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Monday, May 27, 2013

“Shadow and Bone” by Leigh Bardugo (Reviewed by Casey Blair)

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Shadow and Bone is the first installment of Leigh Bardugo's The Grisha Trilogy, and I absolutely loved it. It takes place in a fantasy setting with a distinctly Russian flavor, and I do enjoy breaking out of the medieval western European fantasy mold. The magic system is well-executed if not terribly innovative. In fact, many fantasy tropes have been twisted and dropped in, but I think it was done deftly. The plot is well paced. The description was evocative, and that’s coming from a person whose natural inclination is to skip over descriptive parts entirely.

All of these aspects were strong; the characters were great. Bardugo was great at giving just enough detail, not overwhelming with it, to make all the side characters really solid. The protagonist, Alina Starkov, is sort of a cross between the innocent orphan and the wise-cracking heroine tropes. She is clever, and she thinks about her world, but she is still out of her depth and fully aware of that. It’s the best of both worlds, and it was refreshing to see such an imperfect, self-aware heroine.

Shadow and Bone has the best villain I have read in ages. I’m going to use the male gendered pronoun for expediency here and say I loved him. For most of the book I was rooting for him, and I didn’t even realize he was the villain. Then after I knew he was the villain, I was still half-rooting for him. I kept forgetting why I shouldn’t be, because he was just that compelling. Brilliant.

I’m really not doing this book any kind of justice. Bardugo is tackling complex issues all over the place. I think my jaw actually dropped a little when I read about the origin of the volcra. This author understands the consequences of actions and ideologies. She makes you question without handing you an easy answer.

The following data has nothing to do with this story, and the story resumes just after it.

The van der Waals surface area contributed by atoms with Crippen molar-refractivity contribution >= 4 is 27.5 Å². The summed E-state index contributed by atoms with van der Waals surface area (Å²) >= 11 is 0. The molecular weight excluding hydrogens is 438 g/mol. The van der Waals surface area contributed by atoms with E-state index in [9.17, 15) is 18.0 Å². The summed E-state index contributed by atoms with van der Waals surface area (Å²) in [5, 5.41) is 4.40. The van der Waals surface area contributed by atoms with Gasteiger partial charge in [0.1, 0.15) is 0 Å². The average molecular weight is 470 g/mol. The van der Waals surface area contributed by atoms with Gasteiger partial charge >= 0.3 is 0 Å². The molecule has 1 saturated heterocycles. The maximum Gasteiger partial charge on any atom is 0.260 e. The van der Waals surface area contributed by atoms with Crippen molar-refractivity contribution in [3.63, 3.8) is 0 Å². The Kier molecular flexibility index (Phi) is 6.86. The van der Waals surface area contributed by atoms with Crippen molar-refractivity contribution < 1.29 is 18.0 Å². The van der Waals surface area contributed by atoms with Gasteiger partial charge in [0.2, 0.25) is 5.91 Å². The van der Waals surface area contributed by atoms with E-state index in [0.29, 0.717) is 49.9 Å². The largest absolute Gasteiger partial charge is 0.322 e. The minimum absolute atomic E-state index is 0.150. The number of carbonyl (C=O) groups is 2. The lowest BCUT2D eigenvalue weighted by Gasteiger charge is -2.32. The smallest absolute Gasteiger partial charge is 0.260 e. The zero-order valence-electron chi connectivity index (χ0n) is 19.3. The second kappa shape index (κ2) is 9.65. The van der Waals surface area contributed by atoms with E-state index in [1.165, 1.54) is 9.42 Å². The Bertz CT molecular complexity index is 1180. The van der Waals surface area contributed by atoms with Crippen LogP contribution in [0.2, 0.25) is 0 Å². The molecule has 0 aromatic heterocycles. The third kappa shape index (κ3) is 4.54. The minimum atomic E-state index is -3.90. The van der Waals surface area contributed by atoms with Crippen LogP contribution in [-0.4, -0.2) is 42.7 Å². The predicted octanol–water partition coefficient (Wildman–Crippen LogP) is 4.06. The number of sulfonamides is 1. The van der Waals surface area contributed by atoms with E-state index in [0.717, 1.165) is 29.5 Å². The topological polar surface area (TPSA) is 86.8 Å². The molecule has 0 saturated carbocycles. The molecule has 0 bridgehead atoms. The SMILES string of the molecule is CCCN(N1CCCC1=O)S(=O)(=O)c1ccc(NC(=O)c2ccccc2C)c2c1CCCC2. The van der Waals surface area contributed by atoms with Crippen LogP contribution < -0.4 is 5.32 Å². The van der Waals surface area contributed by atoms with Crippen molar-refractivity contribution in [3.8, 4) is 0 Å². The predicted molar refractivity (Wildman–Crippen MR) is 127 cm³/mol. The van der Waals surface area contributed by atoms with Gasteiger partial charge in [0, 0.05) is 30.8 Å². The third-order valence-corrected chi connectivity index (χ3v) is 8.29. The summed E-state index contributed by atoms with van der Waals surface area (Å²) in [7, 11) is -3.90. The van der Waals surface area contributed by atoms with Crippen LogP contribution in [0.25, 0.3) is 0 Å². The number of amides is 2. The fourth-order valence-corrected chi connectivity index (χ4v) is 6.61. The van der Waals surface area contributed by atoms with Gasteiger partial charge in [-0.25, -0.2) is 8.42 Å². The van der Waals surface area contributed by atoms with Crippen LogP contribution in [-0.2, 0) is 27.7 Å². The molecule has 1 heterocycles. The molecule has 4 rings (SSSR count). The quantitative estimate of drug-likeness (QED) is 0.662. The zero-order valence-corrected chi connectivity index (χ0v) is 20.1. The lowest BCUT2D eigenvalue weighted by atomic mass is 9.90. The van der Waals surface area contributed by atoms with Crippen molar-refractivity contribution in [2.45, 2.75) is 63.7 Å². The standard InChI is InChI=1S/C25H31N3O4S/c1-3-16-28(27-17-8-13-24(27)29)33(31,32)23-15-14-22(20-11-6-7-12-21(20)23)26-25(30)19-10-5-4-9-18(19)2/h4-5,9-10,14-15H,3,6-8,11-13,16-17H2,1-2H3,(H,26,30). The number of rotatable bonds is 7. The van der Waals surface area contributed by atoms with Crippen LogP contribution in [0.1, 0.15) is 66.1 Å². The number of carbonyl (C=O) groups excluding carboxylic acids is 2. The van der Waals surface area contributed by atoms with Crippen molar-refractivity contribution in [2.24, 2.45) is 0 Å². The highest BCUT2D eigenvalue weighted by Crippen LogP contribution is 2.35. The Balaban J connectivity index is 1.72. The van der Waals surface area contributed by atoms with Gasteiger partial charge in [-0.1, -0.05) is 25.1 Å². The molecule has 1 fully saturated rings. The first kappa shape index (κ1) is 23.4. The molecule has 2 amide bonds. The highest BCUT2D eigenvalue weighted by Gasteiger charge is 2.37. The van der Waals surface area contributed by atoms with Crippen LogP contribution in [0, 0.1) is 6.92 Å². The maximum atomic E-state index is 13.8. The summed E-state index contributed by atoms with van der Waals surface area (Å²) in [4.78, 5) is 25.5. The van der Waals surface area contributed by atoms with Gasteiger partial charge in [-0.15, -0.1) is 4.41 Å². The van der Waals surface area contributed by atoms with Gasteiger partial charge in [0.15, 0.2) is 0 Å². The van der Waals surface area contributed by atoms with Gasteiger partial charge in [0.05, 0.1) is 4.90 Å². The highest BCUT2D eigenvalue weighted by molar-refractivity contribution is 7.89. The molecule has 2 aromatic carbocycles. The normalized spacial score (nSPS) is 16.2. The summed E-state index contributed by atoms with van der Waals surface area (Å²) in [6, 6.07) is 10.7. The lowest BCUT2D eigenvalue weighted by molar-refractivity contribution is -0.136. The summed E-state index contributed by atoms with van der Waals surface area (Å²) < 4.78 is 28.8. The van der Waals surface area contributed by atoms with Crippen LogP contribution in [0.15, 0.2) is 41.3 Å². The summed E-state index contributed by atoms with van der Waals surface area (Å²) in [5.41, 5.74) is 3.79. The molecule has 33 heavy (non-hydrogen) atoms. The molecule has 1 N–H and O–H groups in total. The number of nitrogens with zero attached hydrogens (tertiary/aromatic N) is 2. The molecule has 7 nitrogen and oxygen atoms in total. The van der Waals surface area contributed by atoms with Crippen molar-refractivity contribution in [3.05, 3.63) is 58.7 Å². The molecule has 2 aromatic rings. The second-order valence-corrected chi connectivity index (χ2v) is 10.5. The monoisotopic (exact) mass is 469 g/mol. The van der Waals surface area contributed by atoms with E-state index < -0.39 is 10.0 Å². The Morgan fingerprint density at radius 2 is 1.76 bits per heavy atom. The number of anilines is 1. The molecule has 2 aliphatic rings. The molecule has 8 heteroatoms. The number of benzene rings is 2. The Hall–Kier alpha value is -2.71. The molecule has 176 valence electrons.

This novel really has everything. It was beyond entertaining, and it made me think, which is, in my opinion, the very best kind of book. The sequel, Siege and Storm, will be out June 4, 2013.


bibliotropic said...

The biggest problem I had with this book is the last of intrigue. Oh, the plot itself had plenty of intrigue for the characters to deal with, but from a reader's perspective, it wasn't at all difficult to tell who was a good guy and who was a bad guy, and what the bulk of their agendas were. A little more subtlety in that area would have made the book awesome for me, instead of just very good. (Although a very good book is still nothing to sneer at, and I still enjoyed reading it even if it did have an issue here and there.)

Maja (The Nocturnal Library) said...

I started reading this determined to ignore the linguistic and cultural inaccuracies and while they were there, I must admit it was easier than I anticipated. The story was really captivating and after a while, I failed to notice anything but the characters.
And I agree about the villain!
Great review.

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